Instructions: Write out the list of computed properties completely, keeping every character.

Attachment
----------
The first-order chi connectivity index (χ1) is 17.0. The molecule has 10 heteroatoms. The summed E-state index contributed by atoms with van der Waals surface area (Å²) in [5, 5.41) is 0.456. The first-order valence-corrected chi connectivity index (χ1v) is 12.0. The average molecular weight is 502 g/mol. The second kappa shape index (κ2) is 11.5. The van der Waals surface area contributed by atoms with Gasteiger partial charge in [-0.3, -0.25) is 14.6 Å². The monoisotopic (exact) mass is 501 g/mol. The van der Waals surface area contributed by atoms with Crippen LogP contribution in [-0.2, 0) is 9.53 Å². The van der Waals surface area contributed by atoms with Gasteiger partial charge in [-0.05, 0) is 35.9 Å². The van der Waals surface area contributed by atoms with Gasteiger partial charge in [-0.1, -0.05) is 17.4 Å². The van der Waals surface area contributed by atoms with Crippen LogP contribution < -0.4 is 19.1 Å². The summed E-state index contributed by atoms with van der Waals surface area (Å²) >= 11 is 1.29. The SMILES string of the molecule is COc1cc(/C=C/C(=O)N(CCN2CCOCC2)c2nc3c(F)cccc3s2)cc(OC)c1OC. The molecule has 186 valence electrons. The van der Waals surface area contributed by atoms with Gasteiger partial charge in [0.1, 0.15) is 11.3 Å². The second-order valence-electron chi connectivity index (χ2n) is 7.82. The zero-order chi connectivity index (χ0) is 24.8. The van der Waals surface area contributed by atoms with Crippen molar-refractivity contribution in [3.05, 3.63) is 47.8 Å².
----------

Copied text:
The first-order chi connectivity index (χ1) is 17.0. The molecule has 10 heteroatoms. The summed E-state index contributed by atoms with van der Waals surface area (Å²) in [5, 5.41) is 0.456. The first-order valence-corrected chi connectivity index (χ1v) is 12.0. The average molecular weight is 502 g/mol. The second kappa shape index (κ2) is 11.5. The van der Waals surface area contributed by atoms with Gasteiger partial charge in [-0.3, -0.25) is 14.6 Å². The monoisotopic (exact) mass is 501 g/mol. The van der Waals surface area contributed by atoms with Crippen LogP contribution in [-0.2, 0) is 9.53 Å². The van der Waals surface area contributed by atoms with Gasteiger partial charge in [-0.05, 0) is 35.9 Å². The van der Waals surface area contributed by atoms with Gasteiger partial charge in [-0.1, -0.05) is 17.4 Å². The van der Waals surface area contributed by atoms with Crippen LogP contribution < -0.4 is 19.1 Å². The summed E-state index contributed by atoms with van der Waals surface area (Å²) >= 11 is 1.29. The SMILES string of the molecule is COc1cc(/C=C/C(=O)N(CCN2CCOCC2)c2nc3c(F)cccc3s2)cc(OC)c1OC. The molecule has 186 valence electrons. The van der Waals surface area contributed by atoms with Gasteiger partial charge in [0.1, 0.15) is 11.3 Å². The second-order valence-electron chi connectivity index (χ2n) is 7.82. The zero-order chi connectivity index (χ0) is 24.8. The van der Waals surface area contributed by atoms with Crippen molar-refractivity contribution in [3.05, 3.63) is 47.8 Å².